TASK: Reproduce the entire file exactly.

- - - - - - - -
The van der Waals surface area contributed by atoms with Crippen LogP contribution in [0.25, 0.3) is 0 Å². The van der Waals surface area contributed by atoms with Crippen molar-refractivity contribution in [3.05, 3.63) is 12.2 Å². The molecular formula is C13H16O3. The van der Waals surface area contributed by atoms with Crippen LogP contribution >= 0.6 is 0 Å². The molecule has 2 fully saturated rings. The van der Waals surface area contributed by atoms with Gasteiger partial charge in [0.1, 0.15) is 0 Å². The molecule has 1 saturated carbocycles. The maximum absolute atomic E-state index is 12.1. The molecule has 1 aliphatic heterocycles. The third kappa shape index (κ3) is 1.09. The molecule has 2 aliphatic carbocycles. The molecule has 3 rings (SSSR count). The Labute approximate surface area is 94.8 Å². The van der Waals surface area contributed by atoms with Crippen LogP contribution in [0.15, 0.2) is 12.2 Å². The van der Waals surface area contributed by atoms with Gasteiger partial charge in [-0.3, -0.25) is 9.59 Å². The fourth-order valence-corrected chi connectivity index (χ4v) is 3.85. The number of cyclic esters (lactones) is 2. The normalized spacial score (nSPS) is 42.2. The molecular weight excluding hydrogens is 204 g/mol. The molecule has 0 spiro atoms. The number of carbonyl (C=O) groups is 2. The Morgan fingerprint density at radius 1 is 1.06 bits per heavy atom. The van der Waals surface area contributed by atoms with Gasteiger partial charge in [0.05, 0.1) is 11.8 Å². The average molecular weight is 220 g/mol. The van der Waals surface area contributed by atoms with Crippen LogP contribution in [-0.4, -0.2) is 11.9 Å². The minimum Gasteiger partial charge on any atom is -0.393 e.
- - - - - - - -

The van der Waals surface area contributed by atoms with Crippen LogP contribution in [0.25, 0.3) is 0 Å². The van der Waals surface area contributed by atoms with Crippen molar-refractivity contribution in [3.05, 3.63) is 12.2 Å². The molecular formula is C13H16O3. The van der Waals surface area contributed by atoms with Crippen LogP contribution >= 0.6 is 0 Å². The molecule has 2 fully saturated rings. The van der Waals surface area contributed by atoms with Gasteiger partial charge in [0.1, 0.15) is 0 Å². The molecule has 1 saturated carbocycles. The maximum absolute atomic E-state index is 12.1. The molecule has 1 aliphatic heterocycles. The third kappa shape index (κ3) is 1.09. The molecule has 2 aliphatic carbocycles. The molecule has 3 rings (SSSR count). The Labute approximate surface area is 94.8 Å². The van der Waals surface area contributed by atoms with Crippen LogP contribution in [0.15, 0.2) is 12.2 Å². The van der Waals surface area contributed by atoms with Gasteiger partial charge in [-0.3, -0.25) is 9.59 Å². The fourth-order valence-corrected chi connectivity index (χ4v) is 3.85. The number of cyclic esters (lactones) is 2. The normalized spacial score (nSPS) is 42.2. The molecular weight excluding hydrogens is 204 g/mol. The molecule has 0 spiro atoms. The number of carbonyl (C=O) groups is 2. The Morgan fingerprint density at radius 1 is 1.06 bits per heavy atom. The van der Waals surface area contributed by atoms with Gasteiger partial charge in [0.05, 0.1) is 11.8 Å². The average molecular weight is 220 g/mol. The van der Waals surface area contributed by atoms with Crippen LogP contribution in [-0.4, -0.2) is 11.9 Å². The minimum Gasteiger partial charge on any atom is -0.393 e.